I admit that I fell under her spell, imagining myself in an intimate relationship with her. It wasn’t a good fit in my imagination, and most of the time I listened to my own intuition. In retrospect I think she knew I was under her spell and I think it gave her confidence. So I think we both had something to offer each other. She had a male admirer (who was older and wiser- in her eyes) and I had a gentle antidote to my too serious side. Maintaining that balance meant never becoming too close, too intimate.
Through the years we did a good job of maintaining that balance and I don’t regret it.
Her boyfriend was a big rock fan. I remember her mentioning he was obsessed with Queen. I met him a couple times, he had long straight dark hair and was pretty friendly towards me. We talked about a couple who had a Beatles shop uptown, who I did a lot of framing for. It turned out he was a good friend of the owners and was very impressed by their collection of Beatles memorabilia. My feeling was it was too small of a niche market for a business to make a go of it. His opinion seemed to be that they had plenty of money and it was a kind of hobby for them. The shop was called “Imagine” and it was more of a John Lennon/ Oko Ono oriented shop then it was purely Beatles related.
I can’t say her boyfriend was a bad guy, though I may have wanted to think it. But he didn’t seem like quite the right fit for Claire, a little too obsessive. I could see how he might be a good fit for her playful side. She told me the story once of how the two of them got a little drunk one late night/ early morning. They decided to walk into the Safeway store on the Westside both completely naked. They did their shopping, paid for what they wanted and walked out, without incident. My guess is that it was Claire who instigated that bit of exhibitionism, it was like her to wonder how people would react to innocent nakedness. She was always so curious about human nature.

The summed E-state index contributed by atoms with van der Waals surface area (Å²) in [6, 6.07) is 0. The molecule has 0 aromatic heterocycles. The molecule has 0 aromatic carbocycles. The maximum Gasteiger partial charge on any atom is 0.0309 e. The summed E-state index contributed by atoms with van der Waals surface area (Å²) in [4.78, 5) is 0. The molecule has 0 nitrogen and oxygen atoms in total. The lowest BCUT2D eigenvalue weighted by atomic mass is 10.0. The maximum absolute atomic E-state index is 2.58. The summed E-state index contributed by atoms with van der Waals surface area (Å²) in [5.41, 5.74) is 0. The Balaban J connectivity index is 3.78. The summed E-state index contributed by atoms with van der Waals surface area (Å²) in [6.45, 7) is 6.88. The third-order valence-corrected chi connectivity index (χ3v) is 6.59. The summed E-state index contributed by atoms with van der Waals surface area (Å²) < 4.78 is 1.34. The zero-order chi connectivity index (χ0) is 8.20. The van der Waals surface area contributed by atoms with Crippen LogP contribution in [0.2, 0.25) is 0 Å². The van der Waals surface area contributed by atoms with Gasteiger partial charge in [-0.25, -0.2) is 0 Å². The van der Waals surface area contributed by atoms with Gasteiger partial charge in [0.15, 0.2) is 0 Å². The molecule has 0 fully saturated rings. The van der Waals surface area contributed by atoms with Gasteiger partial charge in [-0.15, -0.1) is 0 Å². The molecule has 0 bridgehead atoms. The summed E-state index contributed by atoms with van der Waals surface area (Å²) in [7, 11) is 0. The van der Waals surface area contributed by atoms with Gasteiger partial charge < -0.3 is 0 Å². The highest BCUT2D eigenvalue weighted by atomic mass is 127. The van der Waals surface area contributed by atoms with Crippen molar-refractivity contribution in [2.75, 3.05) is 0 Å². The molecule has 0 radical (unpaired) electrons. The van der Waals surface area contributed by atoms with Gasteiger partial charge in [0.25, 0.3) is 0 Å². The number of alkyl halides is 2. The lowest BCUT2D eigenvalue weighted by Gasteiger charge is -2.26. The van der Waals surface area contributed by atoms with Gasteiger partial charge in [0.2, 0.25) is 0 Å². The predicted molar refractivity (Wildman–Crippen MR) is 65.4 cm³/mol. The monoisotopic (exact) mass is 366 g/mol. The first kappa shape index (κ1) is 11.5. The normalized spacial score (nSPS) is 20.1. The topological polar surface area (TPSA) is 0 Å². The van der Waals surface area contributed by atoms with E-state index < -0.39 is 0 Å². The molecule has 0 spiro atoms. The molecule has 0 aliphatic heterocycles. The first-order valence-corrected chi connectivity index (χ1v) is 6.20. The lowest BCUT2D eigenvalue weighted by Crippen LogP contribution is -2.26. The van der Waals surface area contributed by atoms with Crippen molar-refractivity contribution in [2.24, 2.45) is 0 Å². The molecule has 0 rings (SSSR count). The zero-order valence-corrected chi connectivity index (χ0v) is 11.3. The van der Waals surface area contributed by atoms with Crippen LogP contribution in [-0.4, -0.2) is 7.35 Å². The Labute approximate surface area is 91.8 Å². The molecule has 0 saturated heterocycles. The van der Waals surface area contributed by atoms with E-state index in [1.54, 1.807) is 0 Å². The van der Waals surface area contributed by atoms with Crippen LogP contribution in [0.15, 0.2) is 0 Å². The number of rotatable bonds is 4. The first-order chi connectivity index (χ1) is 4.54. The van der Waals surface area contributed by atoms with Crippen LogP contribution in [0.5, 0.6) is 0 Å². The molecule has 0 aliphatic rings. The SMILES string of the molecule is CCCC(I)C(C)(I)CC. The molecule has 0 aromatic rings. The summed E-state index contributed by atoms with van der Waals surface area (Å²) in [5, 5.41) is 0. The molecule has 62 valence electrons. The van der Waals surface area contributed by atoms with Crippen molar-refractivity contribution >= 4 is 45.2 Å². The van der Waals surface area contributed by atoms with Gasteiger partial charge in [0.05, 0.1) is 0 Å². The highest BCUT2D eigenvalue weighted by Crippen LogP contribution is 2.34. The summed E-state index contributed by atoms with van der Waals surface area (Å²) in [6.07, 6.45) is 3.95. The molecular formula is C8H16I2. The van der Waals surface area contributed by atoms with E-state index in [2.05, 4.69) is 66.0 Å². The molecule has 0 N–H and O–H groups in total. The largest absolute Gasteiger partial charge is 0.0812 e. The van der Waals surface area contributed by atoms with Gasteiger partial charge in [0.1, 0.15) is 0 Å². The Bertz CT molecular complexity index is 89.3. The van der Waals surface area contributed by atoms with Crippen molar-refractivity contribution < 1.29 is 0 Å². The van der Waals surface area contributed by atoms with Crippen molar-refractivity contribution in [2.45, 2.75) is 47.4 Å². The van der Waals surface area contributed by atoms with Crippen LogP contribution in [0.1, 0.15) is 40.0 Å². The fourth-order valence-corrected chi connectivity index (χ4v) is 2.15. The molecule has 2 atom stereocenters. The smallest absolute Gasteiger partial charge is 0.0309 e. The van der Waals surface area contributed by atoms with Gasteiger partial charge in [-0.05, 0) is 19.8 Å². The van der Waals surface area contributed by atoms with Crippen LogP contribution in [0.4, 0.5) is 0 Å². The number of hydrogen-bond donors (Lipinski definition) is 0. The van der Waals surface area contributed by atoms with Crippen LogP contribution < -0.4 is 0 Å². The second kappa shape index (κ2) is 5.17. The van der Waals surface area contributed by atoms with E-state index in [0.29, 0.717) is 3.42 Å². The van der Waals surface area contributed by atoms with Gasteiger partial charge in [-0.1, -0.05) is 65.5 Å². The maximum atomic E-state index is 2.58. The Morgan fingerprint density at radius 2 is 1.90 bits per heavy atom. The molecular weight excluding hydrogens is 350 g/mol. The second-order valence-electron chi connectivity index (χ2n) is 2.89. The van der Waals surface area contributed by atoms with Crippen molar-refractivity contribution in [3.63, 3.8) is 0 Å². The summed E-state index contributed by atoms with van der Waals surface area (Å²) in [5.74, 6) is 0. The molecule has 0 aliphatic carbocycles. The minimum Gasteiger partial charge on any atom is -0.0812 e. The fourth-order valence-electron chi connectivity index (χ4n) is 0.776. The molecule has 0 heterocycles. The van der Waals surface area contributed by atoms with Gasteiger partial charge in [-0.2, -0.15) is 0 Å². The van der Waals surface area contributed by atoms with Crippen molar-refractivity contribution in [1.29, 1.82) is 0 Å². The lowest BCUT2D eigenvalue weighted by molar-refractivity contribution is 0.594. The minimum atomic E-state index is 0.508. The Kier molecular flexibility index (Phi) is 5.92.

On another occasion I remember, after she had broken up with her boyfriend, the two of us went for a walk down to the beach. We spent a couple hours just talking and maybe getting something to eat, I can’t remember exactly. I was starting to sense that maybe her feelings toward me were growing, maybe that thing we call “love” was starting to happen. As we walked back she saw someone she knew driving by in a old MASH-style jeep painted red, no top and no roll bars. As he drove down the street, it was like a scene from a movie; long blonde hair blowing in the open jeep, no shirt covering his large tanned chest. Claire called out to him and he stopped to talk. I saw her “fun” side light up where previously she had been so quiet and reflective while with me. She hopped into his jeep and the two of them drove off. She waved as they drove off, both their long hair blowing in the wind.
I really like Claire’s sunflowers in this picture, how their stalks curve and their heads lean over. It borrows something from an Art Nouveau take on nature. In fact Claire herself could have been an Art Nouveau model; tall, thin with a beautiful face and long hair. She was also possessed with that dreaminess that Art Nouveau artists try to capture in young women. But such a portrait would have been a flat caricature of Claire. There was so much more to her than could be captured in a pose. Yes she would have been a good fit as an Art Nouveau model- or the subject of an Egon Schiele drawing. However I think the person in her own painting, standing a little awkwardly, with her thoughtful expression is closer to how she saw herself.